My travels on the Continent have been full of their own various ecclesiastical delights, so I’ll only mention a few highlights. My favorite cathedral in the world is St. Bavo’s, Ghent, which represents the perfect fusion of Gothic, Baroque, Rococo, and 19th Century styles. In France, the Chapel of the Miraculous Medal in the Rue du Bac, Saint-Étienne-du-Mont, Lyon Cathedral, Notre-Dame de Fourvière, and Saint-Just in Lyon are a few holy places I will not easily forget. Recently, I visited De Krijtberg in Amsterdam, which is the best example of painted Neo-Gothic I have seen beyond the Sainte-Chapelle. Italy is too full of wonderful churches to count, as are the old Hapsburg lands. If I were to choose a favorite in each, I suppose I would have to list the Chiesa Nuova (St. Philip Neri’s home and final resting place) in Italy, as well as Stift Heiligenkreuz in Austria, the Matthias Church in Hungary, and St. Vitus Cathedral in the Czech Republic. Though, to be fair, I visited several of these a few years ago rather than on this late sojourn in Europe.

The cloisters, Gloucester Cathedral. America’s greatest fault probably lies in having no Medieval structures in situ. Photo taken by author.

I list these travels not out of any boasting, and, perhaps, not even for my readers. If anything, I do it for myself. I am more interested in remembering these places; writing about them has given me occasion to reminisce, to try and recapture something of the pleasure they gave me once.

I have been very blessed in life. I praise the Good Lord for allowing me the chance to see a bit of the world, to have done useful work, to have read interesting books, to have seen beautiful things, to have drank some good wine, and to have known such wonderful people. What more can one ask for in this brief life?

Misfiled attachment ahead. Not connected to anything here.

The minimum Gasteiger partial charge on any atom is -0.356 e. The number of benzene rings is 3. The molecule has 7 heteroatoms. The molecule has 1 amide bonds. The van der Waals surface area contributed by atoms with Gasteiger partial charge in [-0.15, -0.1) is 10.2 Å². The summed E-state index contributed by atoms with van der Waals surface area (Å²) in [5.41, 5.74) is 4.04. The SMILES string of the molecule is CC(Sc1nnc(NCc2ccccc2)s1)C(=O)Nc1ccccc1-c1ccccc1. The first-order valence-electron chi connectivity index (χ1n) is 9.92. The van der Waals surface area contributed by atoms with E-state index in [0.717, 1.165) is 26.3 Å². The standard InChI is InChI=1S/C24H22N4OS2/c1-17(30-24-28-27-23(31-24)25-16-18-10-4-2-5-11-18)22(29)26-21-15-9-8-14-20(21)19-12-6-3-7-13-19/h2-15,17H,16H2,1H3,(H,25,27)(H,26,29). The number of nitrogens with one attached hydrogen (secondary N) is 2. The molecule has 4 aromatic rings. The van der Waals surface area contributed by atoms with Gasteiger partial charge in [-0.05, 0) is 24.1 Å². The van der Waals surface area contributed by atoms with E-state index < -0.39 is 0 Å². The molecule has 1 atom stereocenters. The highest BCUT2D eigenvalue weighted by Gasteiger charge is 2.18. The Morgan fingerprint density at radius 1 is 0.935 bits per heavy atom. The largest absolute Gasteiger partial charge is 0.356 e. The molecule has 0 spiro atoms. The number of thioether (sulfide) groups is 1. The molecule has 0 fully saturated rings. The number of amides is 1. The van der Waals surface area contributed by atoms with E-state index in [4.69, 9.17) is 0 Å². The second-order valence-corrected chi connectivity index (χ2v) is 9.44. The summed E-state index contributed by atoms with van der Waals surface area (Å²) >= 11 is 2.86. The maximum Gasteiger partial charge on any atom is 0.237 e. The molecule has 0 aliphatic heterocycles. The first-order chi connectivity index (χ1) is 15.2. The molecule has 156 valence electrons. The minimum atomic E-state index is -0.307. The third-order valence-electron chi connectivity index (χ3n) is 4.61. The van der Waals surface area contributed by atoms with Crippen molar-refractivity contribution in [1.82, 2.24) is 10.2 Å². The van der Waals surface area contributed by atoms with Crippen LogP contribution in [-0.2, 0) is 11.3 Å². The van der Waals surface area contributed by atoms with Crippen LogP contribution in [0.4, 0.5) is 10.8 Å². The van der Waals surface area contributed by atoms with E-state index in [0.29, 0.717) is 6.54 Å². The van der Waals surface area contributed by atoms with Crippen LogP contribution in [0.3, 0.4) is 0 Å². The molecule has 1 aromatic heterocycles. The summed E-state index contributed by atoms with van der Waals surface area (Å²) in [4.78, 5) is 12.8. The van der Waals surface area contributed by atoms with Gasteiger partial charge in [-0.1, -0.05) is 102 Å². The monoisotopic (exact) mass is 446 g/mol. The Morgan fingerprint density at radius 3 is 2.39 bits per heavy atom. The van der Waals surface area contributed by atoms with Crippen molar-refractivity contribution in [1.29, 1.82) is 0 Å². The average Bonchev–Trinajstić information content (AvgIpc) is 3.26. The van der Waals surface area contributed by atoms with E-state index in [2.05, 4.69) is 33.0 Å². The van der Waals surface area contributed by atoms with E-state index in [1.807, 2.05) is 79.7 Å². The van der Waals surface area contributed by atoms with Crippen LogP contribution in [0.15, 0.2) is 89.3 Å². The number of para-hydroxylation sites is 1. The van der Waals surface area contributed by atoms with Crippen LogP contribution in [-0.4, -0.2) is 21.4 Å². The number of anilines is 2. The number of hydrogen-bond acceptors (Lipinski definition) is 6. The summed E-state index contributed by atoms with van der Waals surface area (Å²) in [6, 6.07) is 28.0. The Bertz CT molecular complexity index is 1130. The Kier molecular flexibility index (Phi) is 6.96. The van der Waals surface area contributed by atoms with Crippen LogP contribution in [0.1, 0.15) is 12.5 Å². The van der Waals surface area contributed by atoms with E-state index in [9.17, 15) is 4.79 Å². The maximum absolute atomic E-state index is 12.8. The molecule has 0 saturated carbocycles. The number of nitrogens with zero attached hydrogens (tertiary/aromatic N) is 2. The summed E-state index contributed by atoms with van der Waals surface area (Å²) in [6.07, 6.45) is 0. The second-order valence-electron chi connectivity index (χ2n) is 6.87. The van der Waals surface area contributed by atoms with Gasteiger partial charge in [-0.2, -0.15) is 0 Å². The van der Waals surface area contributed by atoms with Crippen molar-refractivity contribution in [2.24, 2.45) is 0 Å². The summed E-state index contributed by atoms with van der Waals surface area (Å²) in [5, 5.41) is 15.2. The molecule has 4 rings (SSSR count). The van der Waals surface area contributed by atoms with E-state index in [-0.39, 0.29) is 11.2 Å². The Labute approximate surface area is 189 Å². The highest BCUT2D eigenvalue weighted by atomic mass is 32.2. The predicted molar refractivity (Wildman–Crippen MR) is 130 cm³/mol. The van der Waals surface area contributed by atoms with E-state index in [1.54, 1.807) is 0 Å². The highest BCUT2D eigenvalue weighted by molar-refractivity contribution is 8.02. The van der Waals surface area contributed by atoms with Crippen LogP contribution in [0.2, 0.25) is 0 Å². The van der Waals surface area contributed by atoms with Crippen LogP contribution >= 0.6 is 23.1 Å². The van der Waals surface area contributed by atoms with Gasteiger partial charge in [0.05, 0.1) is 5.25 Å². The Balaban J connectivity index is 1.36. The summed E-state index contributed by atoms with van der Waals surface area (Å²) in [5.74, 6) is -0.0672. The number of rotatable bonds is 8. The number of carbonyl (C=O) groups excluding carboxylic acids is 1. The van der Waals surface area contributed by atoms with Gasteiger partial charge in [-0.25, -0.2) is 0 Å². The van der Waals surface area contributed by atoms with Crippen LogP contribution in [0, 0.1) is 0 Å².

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An Annunciation: Patreon

Robert Campin, Triptych with the Annunciation, aka “The Merode Altarpice,” c. 1430 (Source)

Today I am pleased and proud to announce The Amish Catholic Patreon. If you like the content you see here, would like more of it, and want to help make the blog a success, go over and become a Patron! You can either pledge at $3 a month, as a Donatore, $5 a month, as a Cardinal Patron, or $10 a month, as a Patron Saint. Since I am launching it publicly on the 25th of March, 2019, I place this new venture under the Patronage of Our Lady of the Annunciation. Thank you to all my readers and those who encouraged me in this idea. I hope I can keep delivering quality content – including exclusive material available only through Patreon – with your generous support. May God bless you all